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Free Time: My Favorite Part of Homeschooling

  • Sarah Holman Home School Enrichment
  • Updated May 11, 2010
Free Time: My Favorite Part of Homeschooling

The morning light sifts through the trees, casting shadows on the worn dirt path. Birds call back and forth as if they are talking to one another. A gentle summer breeze whispers through the leaves of the oak trees, beckoning all to come near and enter into the refreshing shade. No one who enters that wood, except for one, really knows how special it is. In this quiet place, battles have been fought, kingdoms have been won, heart-wrenching decisions have been made, and amazing things have been discovered.

No one knows, except for one person, that the worn dirt path has been a throne room, the deck of a ship, and a busy street. Yes, that path and wood are special. You see, that path is the one on which I have walked since we moved into our house more than 10 years ago. I am that one person who has played and dreamed there for the past 10 years.

I found the spot not long after we moved to our house and five acres in central Texas almost 11 years ago. Ever since then, it has been my place to think my problems out and work out my stories. Having time to do that has been my favorite part of being homeschooled.

In today's homeschooling world, it is very easy to get overcommitted. I see families all the time who are involved in so many good activities that they have trouble doing any of them well. I have talked to kids who feel so overwhelmed with all the co-ops and other groups they're part of, and I feel sorry for them. I feel that they are missing out on the greatest blessing of homeschooling—free time.

Now, don't get me wrong. Co-ops and all those other activities can be very good and helpful, but as you all know, you can have too much of a good thing. Time to learn and explore on my own has been the best part of my homeschooling experience. I spent two years learning what life was like in the Middle Ages and reading every book I could find on the subject, just because I wanted to. I loved the time period so much that the first book I ever wrote was set there. My mom let me teach my younger siblings a small unit study about it because I wanted to share what I had learned with them.

However, the real value of making sure that kids have plenty of free time is that it teaches them things they could never learn in a textbook.

I know things about animals that your textbooks never taught you. Did you know that chickens snore at night? Yes, it sounds funny, and it is like begging the raccoons to come and eat them (chickens are rather stupid animals). Raccoons are very smart animals; they can figure out how to get into just about any chicken coop that is. You can't just put a simple latch on the door; they will lift it right up and help themselves to fresh chicken. Did you know that every goat has its own personality? Did you know that ruby-throated hummingbirds won't share feeders with other hummingbirds? All of this I learned in the free time I had, not from a textbook.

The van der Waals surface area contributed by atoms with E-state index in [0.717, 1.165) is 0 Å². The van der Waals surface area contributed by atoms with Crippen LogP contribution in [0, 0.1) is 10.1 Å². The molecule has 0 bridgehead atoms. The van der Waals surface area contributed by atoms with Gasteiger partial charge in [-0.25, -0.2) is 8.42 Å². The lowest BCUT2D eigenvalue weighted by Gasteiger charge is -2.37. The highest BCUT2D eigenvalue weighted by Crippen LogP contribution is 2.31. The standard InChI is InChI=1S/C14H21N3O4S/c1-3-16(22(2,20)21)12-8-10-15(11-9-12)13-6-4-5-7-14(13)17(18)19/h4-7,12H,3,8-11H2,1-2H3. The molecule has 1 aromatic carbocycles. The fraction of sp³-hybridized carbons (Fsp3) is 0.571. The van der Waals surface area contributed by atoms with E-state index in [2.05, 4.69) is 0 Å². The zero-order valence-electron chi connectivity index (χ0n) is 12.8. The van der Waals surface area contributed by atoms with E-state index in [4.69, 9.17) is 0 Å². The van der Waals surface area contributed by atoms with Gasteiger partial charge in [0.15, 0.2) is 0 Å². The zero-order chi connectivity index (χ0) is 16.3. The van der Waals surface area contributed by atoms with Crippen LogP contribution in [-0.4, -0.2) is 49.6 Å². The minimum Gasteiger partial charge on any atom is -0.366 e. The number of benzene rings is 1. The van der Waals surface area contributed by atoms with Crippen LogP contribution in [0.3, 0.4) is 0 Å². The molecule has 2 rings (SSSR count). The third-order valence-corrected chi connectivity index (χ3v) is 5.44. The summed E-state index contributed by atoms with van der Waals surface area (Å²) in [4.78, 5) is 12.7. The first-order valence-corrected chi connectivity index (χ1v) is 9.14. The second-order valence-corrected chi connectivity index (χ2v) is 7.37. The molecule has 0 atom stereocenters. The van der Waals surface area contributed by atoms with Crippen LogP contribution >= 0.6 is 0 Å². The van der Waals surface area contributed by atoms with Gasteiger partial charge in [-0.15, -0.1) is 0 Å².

I loved having the time to go sit on the hammock and look up at the green leaves and watch them move in the wind, or stop to watch a colorful beetle walk across the path. I loved watching the creek carry a yellow leaf downstream or a turtle make his slow way across the road. The time doing just about nothing was fun and relaxing.

But by far, I am most grateful for all the free time to pursue and develop my love of writing. Writing is one of those things that takes time and practice to develop well. Since my first book, which I started when I was 11, I have worked hard to become a better writer. At first it was just learning the basic grammar and spelling that I needed to know so my family could read my stories without asking me what I meant by something every few minutes. (I figured out how to use the computer to run spelling and grammar checks.) As I began to write more and look at writing as a career, I studied things like how to grab people's attention and keep it, as well as more advanced subjects (and since you're reading this article, that means I learned the basics well enough).

I am thankful that I was homeschooled and got to spend all that time with my parents and siblings. I am so thankful for the education my mom and dad worked so hard to give us, both academically and in godly character. I thank God for all the time I got at home when most kids were at school. And when I look back on my homeschool experience, I am most thankful for all the time I was given, free of school and activities, just to enjoy life and learn on my own.

If you're a homeschooled student reading this, I encourage you to try something. Tonight, instead of watching a movie, playing on the computer, or reading that fiction book, go have a quiet walk, watch the leaves move in the wind, or maybe spend some time learning about something you are interested in, just for the fun of it. You might be surprised at how enjoyable it really is to learn things on your own.

If you're a homeschooling parent, I would encourage you to make sure your children have a couple hours every day when they aren't doing school or going to an activity—time they can spend on anything that interests them. They will learn things that will serve them well the rest of their lives.  

*This article published May 11, 2010.

Sarah Holman

lives in central Texas with her parents, four younger sisters, and younger brother. She is a homeschool graduate and loved every minute of her homeschooling experience. Sarah enjoys writing, reading, and playing the piano. Her desire is to eventually become a published author, as well as a wife and mother. You can contact her at or visit her blog at

This article was originally published in the Mar/Apr 2010 issue of Home School Enrichment Magazine. Sign up now to receive a FREE sample copy! Visit today!